By the Rev. Darren Miner
Last Sunday was the feast of the Epiphany. In the Western Church, the focus of that feast day is the manifestation of the Christ child to the Gentile Magi. But in the Eastern Church, the focus is the Baptism of Jesus. So in a sense, this Sunday is a kind of liturgical tribute to the tradition of the Eastern Church. And since the focus of the day is baptism, the Episcopal Church commends this day for baptisms or, if there are no baptisms, for the renewal of baptismal vows. And so that is exactly what we will do right after this sermon.
Jesus’ baptism is a bit of an anomaly. It doesn’t make sense on the face of it. John the Baptist is baptizing the people who come to him to cleanse them from sin. Yet, Christian scripture affirms that Jesus was without sin. So why did he need to be baptized? Moreover, John was, by his own admission, unworthy to perform the baptism—he wasn’t even worthy enough to touch Jesus’ shoes! I can think of only one reason for Jesus’ requesting baptism—as an act of solidarity. It was an act of solidarity with his cousin John, endorsing the validity of John’s ministry. But more importantly, it was an act of solidarity with the sinners standing in line by the banks of the River Jordan, and more generally, with all of sinful humanity as it moves step by step towards God’s all-forgiving love. Jesus, the Incarnate Word, submitted to baptism for the same reason that the Word became flesh and dwelt among us, as an act of salvific solidarity.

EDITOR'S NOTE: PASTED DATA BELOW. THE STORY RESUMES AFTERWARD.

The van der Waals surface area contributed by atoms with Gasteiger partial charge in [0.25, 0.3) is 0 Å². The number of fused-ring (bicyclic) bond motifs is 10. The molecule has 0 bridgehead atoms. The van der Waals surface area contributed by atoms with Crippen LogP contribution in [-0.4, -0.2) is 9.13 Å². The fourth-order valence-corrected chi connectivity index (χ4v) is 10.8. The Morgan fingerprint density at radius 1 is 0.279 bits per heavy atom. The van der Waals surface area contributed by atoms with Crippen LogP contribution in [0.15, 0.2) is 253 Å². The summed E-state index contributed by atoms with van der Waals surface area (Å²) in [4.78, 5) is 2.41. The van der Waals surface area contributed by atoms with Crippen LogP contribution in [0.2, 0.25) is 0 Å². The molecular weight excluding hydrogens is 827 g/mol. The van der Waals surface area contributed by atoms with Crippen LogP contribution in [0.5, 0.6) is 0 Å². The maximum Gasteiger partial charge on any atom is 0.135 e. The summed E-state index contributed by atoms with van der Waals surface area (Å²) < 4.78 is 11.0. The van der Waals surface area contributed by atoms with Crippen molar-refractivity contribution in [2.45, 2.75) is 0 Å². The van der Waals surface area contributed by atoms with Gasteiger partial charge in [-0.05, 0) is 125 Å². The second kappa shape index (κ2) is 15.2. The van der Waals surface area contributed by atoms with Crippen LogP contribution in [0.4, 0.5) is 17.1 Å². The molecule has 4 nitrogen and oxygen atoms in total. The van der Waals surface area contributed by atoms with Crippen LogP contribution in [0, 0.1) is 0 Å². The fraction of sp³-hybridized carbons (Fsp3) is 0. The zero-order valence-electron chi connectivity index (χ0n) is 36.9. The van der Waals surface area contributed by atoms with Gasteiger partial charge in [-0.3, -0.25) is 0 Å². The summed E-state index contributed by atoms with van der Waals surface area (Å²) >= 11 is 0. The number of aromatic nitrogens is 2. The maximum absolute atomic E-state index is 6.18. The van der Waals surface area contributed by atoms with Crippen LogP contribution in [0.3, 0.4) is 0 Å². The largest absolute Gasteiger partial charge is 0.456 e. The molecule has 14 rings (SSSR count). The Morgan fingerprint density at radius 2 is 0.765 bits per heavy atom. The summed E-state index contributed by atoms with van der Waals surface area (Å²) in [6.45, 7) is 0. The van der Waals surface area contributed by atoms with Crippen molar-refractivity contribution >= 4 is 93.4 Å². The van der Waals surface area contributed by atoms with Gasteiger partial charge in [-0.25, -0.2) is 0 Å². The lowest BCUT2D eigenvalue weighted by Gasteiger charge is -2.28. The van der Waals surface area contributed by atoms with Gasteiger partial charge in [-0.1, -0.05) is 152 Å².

And similarly, when we submit to baptism or are brought to baptism by our parents and godparents, it is a sign that we, in turn, wish to be in solidarity with God in Christ and to be members of his Body in the world.